Day, Smith and Fuller earn USA Today All-American honors


Notre Dame’s trio of top stars earned All-American honors on Tuesday with Sheldon Day and Jaylon Smith named to USA Today’s first team and Will Fuller named to the second team. The Irish trailed only Alabama (four) with three players awarded.

That Day and Smith landed first-team honors shouldn’t come as a surprise. Both had excellent seasons by any measurement. Statistically, Day led the Irish with 14.5 tackles-for-loss among his 41 tackles. Smith led Notre Dame with 113 total tackles including nine TFLs. CollegeFootballFocus also graded the duo among the nation’s most dominant players. Day currently ranks No. 2 at defensive tackle among top overall performers, Smith No. 3 among all 4-3 outside linebackers.

Fuller’s inclusion on the second-team All-American team comes after another dominant season for Notre Dame’s big-play receiver. Fuller leads Notre Dame with 13 touchdowns and 1,145 receiving yards on 56 catches. That he was able to top his yardage totals from 2014 with 20 less catches—and much more attention from the opposition—points to his dominance, a startling ability to beat a team deep even when they know it’s coming.

Stanford, Baylor, Oklahoma and Florida also had three representatives on the All-American teams.

Evaluating Notre Dame’s five early NFL Draft prospects


Notre Dame submitted five names to the NFL Draft advisory board, looking for feedback on juniors Will Fuller and Jaylon Smith and seniors C.J. Prosise, KeiVarae Russell and Ronnie Stanley. Brian Kelly said he’d be meeting with all five players to discuss their NFL future before any decisions are made.

“We’ll see where that goes. I hope they all come back. I don’t know if that’s going to be the case, but we’ll see,” Kelly said Sunday.

For the Irish, it appears that two prospects have bright immediate futures at the next level. Stanley, who’ll graduate at the semester but has a fifth-year of eligibility remaining, and Smith, who has started for three seasons at Notre Dame, notching 100-tackle seasons in both 2014 and 2015. Both are widely believed to be first round prospects, at or near the top of their position group heading into the evaluation season.

The other three players aren’t quite as cut and dry. For Fuller, a two-season run as one of college football’s most explosive players has been undercut by some bad drops. Prosise’s single-season greatness, not to mention his versatility as a receiver, make him an intriguing prospect at the next level, but he’s far from a readymade player at a position already devalued with talent.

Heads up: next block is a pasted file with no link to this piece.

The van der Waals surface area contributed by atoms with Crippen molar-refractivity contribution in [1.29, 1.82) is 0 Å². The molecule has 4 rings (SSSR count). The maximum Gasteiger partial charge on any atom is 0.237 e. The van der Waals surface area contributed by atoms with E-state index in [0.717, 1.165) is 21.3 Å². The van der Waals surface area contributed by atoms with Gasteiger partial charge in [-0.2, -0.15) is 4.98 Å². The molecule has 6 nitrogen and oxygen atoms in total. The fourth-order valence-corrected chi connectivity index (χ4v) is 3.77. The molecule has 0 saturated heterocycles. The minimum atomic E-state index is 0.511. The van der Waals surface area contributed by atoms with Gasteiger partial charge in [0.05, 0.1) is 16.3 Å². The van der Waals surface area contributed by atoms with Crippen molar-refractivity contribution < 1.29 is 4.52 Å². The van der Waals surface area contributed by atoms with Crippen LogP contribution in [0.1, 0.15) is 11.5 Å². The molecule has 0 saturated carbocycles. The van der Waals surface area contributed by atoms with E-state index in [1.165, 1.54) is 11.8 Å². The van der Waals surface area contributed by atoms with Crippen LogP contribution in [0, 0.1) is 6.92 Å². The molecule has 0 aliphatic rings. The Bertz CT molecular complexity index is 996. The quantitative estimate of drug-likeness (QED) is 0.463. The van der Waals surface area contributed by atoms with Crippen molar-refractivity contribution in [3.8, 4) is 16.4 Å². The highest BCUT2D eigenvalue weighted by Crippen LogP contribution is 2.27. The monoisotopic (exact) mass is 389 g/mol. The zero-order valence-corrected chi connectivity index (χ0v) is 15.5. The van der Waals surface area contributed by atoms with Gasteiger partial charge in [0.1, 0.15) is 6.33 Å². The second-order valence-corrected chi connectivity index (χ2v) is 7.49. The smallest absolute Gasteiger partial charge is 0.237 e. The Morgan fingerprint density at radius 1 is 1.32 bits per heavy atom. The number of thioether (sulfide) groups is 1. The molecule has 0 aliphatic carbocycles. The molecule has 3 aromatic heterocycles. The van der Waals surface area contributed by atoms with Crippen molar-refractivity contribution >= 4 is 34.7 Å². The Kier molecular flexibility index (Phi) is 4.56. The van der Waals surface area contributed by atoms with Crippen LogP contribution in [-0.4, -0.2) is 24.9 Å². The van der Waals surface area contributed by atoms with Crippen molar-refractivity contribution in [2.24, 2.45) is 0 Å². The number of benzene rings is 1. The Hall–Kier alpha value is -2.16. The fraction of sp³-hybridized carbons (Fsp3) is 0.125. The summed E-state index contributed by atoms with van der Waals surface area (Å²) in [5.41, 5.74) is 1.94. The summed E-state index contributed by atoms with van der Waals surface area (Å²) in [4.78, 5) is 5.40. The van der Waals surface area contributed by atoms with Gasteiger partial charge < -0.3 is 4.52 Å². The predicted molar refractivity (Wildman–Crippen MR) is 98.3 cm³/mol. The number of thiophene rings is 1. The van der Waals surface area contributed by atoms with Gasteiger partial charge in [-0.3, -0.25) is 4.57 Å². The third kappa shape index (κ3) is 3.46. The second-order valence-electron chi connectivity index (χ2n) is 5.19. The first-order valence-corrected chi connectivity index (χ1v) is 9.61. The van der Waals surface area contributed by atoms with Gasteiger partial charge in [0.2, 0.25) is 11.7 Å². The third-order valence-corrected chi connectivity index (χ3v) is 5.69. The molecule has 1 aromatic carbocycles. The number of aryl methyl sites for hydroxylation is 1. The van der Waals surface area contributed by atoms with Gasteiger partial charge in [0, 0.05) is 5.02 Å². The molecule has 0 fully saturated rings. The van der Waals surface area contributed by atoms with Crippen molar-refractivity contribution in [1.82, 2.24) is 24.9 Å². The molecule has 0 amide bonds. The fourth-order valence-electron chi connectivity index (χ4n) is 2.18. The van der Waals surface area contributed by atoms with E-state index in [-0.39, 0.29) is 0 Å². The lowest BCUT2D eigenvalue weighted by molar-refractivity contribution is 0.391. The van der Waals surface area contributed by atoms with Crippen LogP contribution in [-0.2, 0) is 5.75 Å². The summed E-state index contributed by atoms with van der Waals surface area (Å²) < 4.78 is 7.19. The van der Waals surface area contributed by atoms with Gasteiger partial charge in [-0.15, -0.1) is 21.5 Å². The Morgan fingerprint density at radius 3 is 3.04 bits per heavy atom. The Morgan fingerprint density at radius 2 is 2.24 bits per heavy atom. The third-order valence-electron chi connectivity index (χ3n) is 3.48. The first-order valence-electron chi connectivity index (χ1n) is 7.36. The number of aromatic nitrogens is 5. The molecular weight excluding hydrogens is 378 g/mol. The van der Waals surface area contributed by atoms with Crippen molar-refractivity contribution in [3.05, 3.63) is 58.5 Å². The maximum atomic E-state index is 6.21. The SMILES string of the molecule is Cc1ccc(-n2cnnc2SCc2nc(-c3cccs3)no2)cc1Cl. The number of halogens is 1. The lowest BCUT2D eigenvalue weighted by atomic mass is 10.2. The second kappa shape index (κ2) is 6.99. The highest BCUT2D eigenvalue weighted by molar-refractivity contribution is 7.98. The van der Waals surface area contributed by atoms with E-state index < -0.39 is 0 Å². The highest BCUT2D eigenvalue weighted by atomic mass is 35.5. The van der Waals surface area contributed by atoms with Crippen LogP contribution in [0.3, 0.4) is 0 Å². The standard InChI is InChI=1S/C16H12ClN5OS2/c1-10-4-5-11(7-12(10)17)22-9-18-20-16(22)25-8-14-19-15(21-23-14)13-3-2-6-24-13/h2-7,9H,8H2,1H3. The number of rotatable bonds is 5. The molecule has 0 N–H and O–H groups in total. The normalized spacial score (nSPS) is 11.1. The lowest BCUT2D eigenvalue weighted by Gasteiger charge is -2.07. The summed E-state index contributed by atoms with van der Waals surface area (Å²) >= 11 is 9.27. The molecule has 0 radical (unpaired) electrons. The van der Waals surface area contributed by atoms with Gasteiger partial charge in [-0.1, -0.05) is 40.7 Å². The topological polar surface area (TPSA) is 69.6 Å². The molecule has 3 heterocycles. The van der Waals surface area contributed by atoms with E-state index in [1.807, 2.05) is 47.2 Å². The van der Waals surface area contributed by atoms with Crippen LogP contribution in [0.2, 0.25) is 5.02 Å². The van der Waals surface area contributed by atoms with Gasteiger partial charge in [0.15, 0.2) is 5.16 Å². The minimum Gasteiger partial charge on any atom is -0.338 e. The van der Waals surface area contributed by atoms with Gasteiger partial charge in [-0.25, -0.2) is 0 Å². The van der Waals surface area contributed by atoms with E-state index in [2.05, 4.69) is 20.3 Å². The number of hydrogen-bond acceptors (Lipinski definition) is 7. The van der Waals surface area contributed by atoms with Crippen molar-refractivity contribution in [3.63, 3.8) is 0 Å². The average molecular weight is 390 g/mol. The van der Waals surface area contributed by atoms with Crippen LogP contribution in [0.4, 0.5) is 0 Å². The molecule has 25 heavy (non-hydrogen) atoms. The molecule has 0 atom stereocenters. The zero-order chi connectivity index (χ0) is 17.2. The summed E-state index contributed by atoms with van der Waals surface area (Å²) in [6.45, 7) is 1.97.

Russell’s return to college football wasn’t necessarily as triumphant as many expected. Now he’ll spend the majority of his combine prep time rehabbing from a major leg injury, far from an ideal situation for a defensive back that needs to show great testing numbers to be drafted anywhere in the first three rounds.

To get an outside perspective on the decisions each of these five players have in front of them I reached out to Josh Norris. He’s the NFL Draft writer for Rotoworld and NBC Sports and took some time to breakdown each prospect.

Norris seems to be with just about everybody else who believes that both Smith and Stanley have top of the first round potential. Here’s his quick eval on Notre Dame’s All-American linebacker:

Plenty of games where [Smith] shows complete LB traits. Athletic and quick enough to work around blocks and succeed in coverage, strong enough to take on blocks and shed when necessary. Aggressive finisher. Early round 1 pick is within reach.

While some wondered if Stanley’s “struggles” during the 2015 season would impact his draft grade, it appears that he remains the same type of high-ceiling prospect that finds his way to the first round as well.

Norris believes Stanley will compete with Ole Miss’s Laremy Tunsil for the top tackle off the board, with many NFL scouts keeping a very close eye on the Fiesta Bowl battle between Stanley and Ohio State’s Joey Bosa.